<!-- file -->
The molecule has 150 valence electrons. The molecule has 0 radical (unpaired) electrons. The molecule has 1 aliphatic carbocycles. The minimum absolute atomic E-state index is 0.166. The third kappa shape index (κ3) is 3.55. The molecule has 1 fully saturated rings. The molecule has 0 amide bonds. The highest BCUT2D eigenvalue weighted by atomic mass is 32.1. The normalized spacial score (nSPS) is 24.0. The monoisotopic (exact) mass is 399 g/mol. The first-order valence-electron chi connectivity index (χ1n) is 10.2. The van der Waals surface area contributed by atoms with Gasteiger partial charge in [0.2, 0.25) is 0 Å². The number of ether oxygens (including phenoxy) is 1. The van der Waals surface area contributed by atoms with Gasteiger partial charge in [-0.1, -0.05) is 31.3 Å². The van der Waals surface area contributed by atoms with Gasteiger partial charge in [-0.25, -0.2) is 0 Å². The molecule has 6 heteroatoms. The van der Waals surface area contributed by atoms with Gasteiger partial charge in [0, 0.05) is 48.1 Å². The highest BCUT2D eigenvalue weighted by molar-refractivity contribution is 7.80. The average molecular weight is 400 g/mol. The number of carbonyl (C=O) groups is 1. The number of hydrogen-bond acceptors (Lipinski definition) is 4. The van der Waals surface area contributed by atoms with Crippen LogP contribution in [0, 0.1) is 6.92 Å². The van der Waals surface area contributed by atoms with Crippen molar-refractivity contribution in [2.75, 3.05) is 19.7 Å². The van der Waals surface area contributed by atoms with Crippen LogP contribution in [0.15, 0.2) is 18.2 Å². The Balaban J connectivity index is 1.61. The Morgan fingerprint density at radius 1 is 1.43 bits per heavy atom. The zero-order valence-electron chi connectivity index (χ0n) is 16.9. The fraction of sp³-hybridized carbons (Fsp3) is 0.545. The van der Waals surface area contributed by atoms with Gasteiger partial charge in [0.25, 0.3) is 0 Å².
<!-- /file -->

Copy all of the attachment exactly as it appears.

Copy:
The molecule has 150 valence electrons. The molecule has 0 radical (unpaired) electrons. The molecule has 1 aliphatic carbocycles. The minimum absolute atomic E-state index is 0.166. The third kappa shape index (κ3) is 3.55. The molecule has 1 fully saturated rings. The molecule has 0 amide bonds. The highest BCUT2D eigenvalue weighted by atomic mass is 32.1. The normalized spacial score (nSPS) is 24.0. The monoisotopic (exact) mass is 399 g/mol. The first-order valence-electron chi connectivity index (χ1n) is 10.2. The van der Waals surface area contributed by atoms with Gasteiger partial charge in [0.2, 0.25) is 0 Å². The number of ether oxygens (including phenoxy) is 1. The van der Waals surface area contributed by atoms with Gasteiger partial charge in [-0.1, -0.05) is 31.3 Å². The van der Waals surface area contributed by atoms with Gasteiger partial charge in [-0.25, -0.2) is 0 Å². The molecule has 6 heteroatoms. The van der Waals surface area contributed by atoms with Gasteiger partial charge in [0, 0.05) is 48.1 Å². The highest BCUT2D eigenvalue weighted by molar-refractivity contribution is 7.80. The average molecular weight is 400 g/mol. The number of carbonyl (C=O) groups is 1. The number of hydrogen-bond acceptors (Lipinski definition) is 4. The van der Waals surface area contributed by atoms with Crippen LogP contribution in [0, 0.1) is 6.92 Å². The van der Waals surface area contributed by atoms with Crippen molar-refractivity contribution in [2.75, 3.05) is 19.7 Å². The van der Waals surface area contributed by atoms with Crippen LogP contribution in [0.15, 0.2) is 18.2 Å². The Balaban J connectivity index is 1.61. The Morgan fingerprint density at radius 1 is 1.43 bits per heavy atom. The zero-order valence-electron chi connectivity index (χ0n) is 16.9. The fraction of sp³-hybridized carbons (Fsp3) is 0.545. The van der Waals surface area contributed by atoms with Gasteiger partial charge in [0.25, 0.3) is 0 Å².